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The myth of flexibility: people, projects, prostration

Adeline Teoh ed.
April 23, 2012

Dedicated project managers bend over backwards to serve the project, their sponsors and stakeholders but are rarely flexible when it comes to meeting their own needs.

As you read this, I am trekking around Australia’s iconic big red rock, Uluru, in the middle of the desert. As much as I love publishing articles and whitepapers that address various project management sticking points, I have to admit I love holidays to the same extent. I speak, of course, from a position of privilege: my role is flexible. As long as readers aren’t bereft of insightful articles for too long, I’ve done my job.

Understandably, the role of a project manager is rather different. You’re the hub of activity, the touchpoint for your team and other stakeholders, and more or less the engine of a project. While a project might ebb and flow in terms of its demands on your time, it’s a rare project manager who stops before the project outcomes have been delivered. Unfortunately, this ‘go go go’ impetus often leads to burnout.

It’s true that dedicated project managers bend over backwards to serve the project, their sponsors and stakeholders but are rarely flexible when it comes to meeting their own needs. Smart project managers are still dedicated to the project, but recognise that leaving room for their own wellbeing is part of running a project successfully. After all, if everything else goes well but you are on your deathbed at the end of the piece, can you really call that success?

Diversity Council Australia recently launched a program called Get Flexible!, which aims to make flexible work practices more mainstream. The major business reasons identified were:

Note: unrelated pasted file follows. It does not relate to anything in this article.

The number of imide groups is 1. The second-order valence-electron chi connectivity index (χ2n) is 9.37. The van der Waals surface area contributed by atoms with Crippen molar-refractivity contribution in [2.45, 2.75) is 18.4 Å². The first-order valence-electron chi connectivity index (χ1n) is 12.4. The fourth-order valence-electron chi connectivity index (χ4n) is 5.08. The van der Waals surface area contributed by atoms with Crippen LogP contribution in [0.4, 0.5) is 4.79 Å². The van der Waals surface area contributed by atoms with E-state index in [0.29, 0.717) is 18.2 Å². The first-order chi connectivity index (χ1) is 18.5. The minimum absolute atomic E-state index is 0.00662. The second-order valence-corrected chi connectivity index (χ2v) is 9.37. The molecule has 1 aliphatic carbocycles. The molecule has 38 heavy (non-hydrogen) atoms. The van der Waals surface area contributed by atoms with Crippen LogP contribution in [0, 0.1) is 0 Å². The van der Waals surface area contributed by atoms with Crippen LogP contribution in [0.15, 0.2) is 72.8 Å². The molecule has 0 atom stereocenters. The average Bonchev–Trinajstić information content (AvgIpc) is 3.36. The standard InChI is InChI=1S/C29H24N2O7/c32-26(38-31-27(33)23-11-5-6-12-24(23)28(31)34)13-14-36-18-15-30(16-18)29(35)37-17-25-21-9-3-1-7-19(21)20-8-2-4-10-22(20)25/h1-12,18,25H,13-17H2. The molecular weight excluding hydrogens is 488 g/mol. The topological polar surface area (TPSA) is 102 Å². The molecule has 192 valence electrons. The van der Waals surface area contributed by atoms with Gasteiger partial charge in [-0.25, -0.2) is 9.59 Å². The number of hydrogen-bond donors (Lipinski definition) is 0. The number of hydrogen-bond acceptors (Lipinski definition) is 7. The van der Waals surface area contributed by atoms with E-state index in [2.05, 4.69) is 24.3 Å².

• Businesses will be sustainable and adaptable to change
  • Flexible work and careers is a pathway to gender equality
  • Talent will be attracted and retained
  • Workplaces will become more productive.

It concluded: “Mainstreaming flexible work and careers is a business imperative that will result in improved organisational, individual and community outcomes.” Reposition this in a project context and you get my drift.

Organisations are becoming more project-based in their business activities in order to become more flexible. After all, why pay for overheads year-round if a project takes only six months to complete and become business-as-usual? Ironically, however, less mature organisations do this without proper consideration of how this might affect project team members in making work conditions less flexible for the six months of the project. Matthew Franceschini of Entity Solutions outlines how organisations might do this better in ‘Towards a project-based workforce‘.

With more than a modicum of navigational skill I hope to make it back to my desk for next fortnight’s edition. Until then, remember to get flexible and stay flexible.

Adeline Teoh ed.
Adeline Teoh is the editor of She has more than a decade of publishing experience in the fields of business and education, and has specialised in writing about project management since 2007.
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